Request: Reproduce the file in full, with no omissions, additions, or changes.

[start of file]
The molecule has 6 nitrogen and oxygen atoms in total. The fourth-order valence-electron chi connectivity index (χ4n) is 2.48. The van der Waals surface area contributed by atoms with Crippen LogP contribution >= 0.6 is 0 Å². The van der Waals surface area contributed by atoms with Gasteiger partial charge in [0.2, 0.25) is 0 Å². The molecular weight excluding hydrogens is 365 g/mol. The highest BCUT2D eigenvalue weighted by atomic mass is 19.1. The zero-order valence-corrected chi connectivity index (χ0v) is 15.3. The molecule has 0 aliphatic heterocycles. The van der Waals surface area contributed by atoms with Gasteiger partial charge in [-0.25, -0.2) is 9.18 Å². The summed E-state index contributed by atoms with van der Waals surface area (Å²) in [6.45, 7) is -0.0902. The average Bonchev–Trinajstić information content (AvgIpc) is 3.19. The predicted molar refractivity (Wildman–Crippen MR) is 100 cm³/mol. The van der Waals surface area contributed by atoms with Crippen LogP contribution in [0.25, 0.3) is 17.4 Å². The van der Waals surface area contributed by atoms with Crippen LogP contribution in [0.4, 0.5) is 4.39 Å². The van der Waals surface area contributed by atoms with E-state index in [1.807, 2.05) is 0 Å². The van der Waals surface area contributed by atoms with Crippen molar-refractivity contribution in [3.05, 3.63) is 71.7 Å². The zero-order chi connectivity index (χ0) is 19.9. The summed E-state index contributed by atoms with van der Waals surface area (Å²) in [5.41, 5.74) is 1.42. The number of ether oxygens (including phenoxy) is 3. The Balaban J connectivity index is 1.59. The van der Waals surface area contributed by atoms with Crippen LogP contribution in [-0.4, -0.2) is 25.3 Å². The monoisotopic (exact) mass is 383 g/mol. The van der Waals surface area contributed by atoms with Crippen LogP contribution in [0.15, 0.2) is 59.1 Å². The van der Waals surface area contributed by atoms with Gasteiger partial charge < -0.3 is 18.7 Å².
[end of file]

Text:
The molecule has 6 nitrogen and oxygen atoms in total. The fourth-order valence-electron chi connectivity index (χ4n) is 2.48. The van der Waals surface area contributed by atoms with Crippen LogP contribution >= 0.6 is 0 Å². The van der Waals surface area contributed by atoms with Gasteiger partial charge in [0.2, 0.25) is 0 Å². The molecular weight excluding hydrogens is 365 g/mol. The highest BCUT2D eigenvalue weighted by atomic mass is 19.1. The zero-order valence-corrected chi connectivity index (χ0v) is 15.3. The molecule has 0 aliphatic heterocycles. The van der Waals surface area contributed by atoms with Gasteiger partial charge in [-0.25, -0.2) is 9.18 Å². The summed E-state index contributed by atoms with van der Waals surface area (Å²) in [6.45, 7) is -0.0902. The average Bonchev–Trinajstić information content (AvgIpc) is 3.19. The predicted molar refractivity (Wildman–Crippen MR) is 100 cm³/mol. The van der Waals surface area contributed by atoms with Crippen LogP contribution in [0.25, 0.3) is 17.4 Å². The van der Waals surface area contributed by atoms with Crippen LogP contribution in [0.4, 0.5) is 4.39 Å². The van der Waals surface area contributed by atoms with E-state index in [1.807, 2.05) is 0 Å². The van der Waals surface area contributed by atoms with Crippen molar-refractivity contribution in [3.05, 3.63) is 71.7 Å². The zero-order chi connectivity index (χ0) is 19.9. The summed E-state index contributed by atoms with van der Waals surface area (Å²) in [5.41, 5.74) is 1.42. The number of ether oxygens (including phenoxy) is 3. The Balaban J connectivity index is 1.59. The van der Waals surface area contributed by atoms with Crippen LogP contribution in [-0.4, -0.2) is 25.3 Å². The monoisotopic (exact) mass is 383 g/mol. The van der Waals surface area contributed by atoms with Crippen LogP contribution in [0.15, 0.2) is 59.1 Å². The van der Waals surface area contributed by atoms with Gasteiger partial charge < -0.3 is 18.7 Å².